As for myself, I have no idea if any of my "symptoms" are manifestations of hormonal changes, the result of some type of psychological condition, etc. What I do know, however, is that my teeth have been killing me for the past week or so and my gums have been bleeding like crazy, something that hasn't happened to me since I had a particularly nasty tooth extracted a few years ago. I've also gained over 10 pounds, but as I stated earlier this is due to an inability to resist the siren call of chocolate. I've also been...well, rather moody lately with no idea as to why. I try my best to suppress this, though.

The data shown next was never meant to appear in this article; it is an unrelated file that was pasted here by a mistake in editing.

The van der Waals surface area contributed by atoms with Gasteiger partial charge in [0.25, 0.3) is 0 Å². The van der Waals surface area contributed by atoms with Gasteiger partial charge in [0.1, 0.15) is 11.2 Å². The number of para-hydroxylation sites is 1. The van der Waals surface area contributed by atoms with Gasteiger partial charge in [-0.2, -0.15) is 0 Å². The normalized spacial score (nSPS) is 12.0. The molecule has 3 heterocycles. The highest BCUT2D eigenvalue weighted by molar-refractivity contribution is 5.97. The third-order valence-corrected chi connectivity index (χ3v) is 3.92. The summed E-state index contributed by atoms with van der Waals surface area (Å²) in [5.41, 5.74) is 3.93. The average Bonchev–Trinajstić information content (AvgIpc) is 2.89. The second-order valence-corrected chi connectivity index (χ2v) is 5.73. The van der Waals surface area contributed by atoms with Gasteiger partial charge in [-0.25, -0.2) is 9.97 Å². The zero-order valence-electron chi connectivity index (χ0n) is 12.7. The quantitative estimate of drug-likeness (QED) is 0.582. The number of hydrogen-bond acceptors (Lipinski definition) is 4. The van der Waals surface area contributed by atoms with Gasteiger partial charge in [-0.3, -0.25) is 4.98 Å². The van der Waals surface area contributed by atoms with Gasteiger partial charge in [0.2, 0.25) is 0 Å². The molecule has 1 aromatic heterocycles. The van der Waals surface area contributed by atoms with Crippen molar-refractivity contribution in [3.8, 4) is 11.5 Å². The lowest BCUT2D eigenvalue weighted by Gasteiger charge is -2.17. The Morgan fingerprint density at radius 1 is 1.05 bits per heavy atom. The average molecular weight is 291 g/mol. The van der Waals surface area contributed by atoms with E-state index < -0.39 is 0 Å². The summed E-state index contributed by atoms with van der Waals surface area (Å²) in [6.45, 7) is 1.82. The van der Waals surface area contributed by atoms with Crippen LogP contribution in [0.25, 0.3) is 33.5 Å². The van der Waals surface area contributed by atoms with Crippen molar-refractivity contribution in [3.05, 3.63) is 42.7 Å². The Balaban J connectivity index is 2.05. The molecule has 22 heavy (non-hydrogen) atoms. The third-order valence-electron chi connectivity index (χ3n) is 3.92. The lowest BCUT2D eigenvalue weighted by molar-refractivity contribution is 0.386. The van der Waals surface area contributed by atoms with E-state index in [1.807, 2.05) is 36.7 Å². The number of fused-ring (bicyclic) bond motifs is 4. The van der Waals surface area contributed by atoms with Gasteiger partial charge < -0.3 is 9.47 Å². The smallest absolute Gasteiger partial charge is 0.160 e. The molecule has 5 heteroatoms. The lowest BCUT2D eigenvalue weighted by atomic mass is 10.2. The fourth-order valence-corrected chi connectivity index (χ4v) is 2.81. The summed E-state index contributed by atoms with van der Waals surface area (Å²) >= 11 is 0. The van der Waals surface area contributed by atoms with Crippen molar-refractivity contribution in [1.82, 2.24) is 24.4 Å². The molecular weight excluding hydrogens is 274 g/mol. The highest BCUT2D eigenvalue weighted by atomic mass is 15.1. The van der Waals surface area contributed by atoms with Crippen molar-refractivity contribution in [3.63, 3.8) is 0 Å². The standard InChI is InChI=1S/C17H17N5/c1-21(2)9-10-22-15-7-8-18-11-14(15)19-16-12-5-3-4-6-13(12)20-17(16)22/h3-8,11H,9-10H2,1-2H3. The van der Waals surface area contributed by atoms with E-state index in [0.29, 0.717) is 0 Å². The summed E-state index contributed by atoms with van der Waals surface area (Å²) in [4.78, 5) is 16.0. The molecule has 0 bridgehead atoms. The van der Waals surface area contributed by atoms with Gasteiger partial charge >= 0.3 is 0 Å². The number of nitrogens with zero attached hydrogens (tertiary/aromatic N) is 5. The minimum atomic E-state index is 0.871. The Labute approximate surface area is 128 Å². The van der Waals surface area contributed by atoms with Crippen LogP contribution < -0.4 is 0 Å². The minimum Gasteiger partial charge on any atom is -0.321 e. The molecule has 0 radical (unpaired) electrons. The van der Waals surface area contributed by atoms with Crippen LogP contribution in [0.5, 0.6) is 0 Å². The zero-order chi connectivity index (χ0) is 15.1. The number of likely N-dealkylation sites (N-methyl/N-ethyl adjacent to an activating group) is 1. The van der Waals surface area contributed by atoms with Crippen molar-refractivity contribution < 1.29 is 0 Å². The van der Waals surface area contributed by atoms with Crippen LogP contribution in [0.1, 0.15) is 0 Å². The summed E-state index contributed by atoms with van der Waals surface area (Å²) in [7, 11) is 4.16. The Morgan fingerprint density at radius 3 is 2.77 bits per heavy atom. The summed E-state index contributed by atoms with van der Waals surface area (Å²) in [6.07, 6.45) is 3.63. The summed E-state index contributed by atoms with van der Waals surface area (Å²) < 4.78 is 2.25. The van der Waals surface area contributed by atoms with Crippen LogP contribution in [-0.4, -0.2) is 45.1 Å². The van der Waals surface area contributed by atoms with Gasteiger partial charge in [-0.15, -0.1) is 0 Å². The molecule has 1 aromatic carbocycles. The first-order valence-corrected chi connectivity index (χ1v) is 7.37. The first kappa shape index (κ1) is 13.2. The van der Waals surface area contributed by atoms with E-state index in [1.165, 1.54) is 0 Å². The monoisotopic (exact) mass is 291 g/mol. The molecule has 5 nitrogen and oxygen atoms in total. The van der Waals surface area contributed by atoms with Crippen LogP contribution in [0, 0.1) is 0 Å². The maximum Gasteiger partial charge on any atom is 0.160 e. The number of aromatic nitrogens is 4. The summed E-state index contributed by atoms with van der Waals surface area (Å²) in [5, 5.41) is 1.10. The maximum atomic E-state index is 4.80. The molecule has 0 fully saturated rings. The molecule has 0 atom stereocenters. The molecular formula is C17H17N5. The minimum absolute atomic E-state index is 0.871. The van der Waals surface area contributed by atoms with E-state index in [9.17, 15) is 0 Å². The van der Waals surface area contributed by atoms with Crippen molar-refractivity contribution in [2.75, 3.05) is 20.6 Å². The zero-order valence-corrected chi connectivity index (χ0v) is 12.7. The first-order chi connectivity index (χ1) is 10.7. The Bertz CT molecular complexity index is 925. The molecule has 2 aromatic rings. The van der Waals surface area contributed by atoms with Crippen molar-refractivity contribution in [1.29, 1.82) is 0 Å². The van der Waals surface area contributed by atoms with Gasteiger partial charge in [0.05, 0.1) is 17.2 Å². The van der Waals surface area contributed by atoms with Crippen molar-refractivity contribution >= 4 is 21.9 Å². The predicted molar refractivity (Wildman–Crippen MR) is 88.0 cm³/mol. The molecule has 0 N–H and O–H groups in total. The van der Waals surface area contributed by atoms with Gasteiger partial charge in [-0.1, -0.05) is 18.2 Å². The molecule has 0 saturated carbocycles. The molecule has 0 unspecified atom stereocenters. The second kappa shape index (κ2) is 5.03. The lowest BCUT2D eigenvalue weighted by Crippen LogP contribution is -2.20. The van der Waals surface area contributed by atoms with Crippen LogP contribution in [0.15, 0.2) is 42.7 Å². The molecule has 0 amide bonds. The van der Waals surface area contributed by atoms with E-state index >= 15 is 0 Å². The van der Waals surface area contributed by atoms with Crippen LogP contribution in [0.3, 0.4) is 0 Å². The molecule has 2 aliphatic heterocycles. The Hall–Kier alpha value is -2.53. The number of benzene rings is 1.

Let me briefly divert the discussion to two semi-related topics. That male and female human beings are very similar is pretty well established. I mean, ask most partners if they understand their significant other and they're likely to express frustration and/or amusement, but on a basic biological level we're remarkably in line. An additional piece of this similarity can be found in, of all places, our nipples. We're pretty unusual in the mammal world in that we have very similar structures under the skin that's under our shirts. Male humans actually have perfectly intact mammary glands, while the males of many other species have either vestigial nipples and/or glands or no nipples at all. Only one male animal in the world spontaneously lactates, that being the Dayak Fruit Bat. However, men can and do lactate, typically as the result of some type of medical condition or treatment (and it happens in babies of both sexes often enough that it has a terrible sounding name: witch's milk). Remember how I mentioned that prolactin is directly related to lactation and how men produce a small amount at all times but a larger amount when their child(ren) are born? Here's something crazy to think about in relationship to that: there was a long-standing disagreement in the medical community as to whether or not the average male could lactate given the right conditions. One camp held that only males with already elevated prolactin levels (either naturally or with hormone supplements) could lactate while the other camp contended that any male could with proper stimulation. It turns out they were both right. The act of nipple stimulation in males actually increases prolactin production, and many males can makes themselves lactate given enough stimulation once the prolactin production reaches a sufficient level. Don't worry, folks. I love non-traditional gender roles, but this one might go a step beyond what I'm comfortable with doing myself. That said, I certainly wouldn't judge a man for engaging in the activity if he and his partner thought it was the best move for their offspring. There have been numerous reports of men doing this exact thing. Pretty intriguing, no?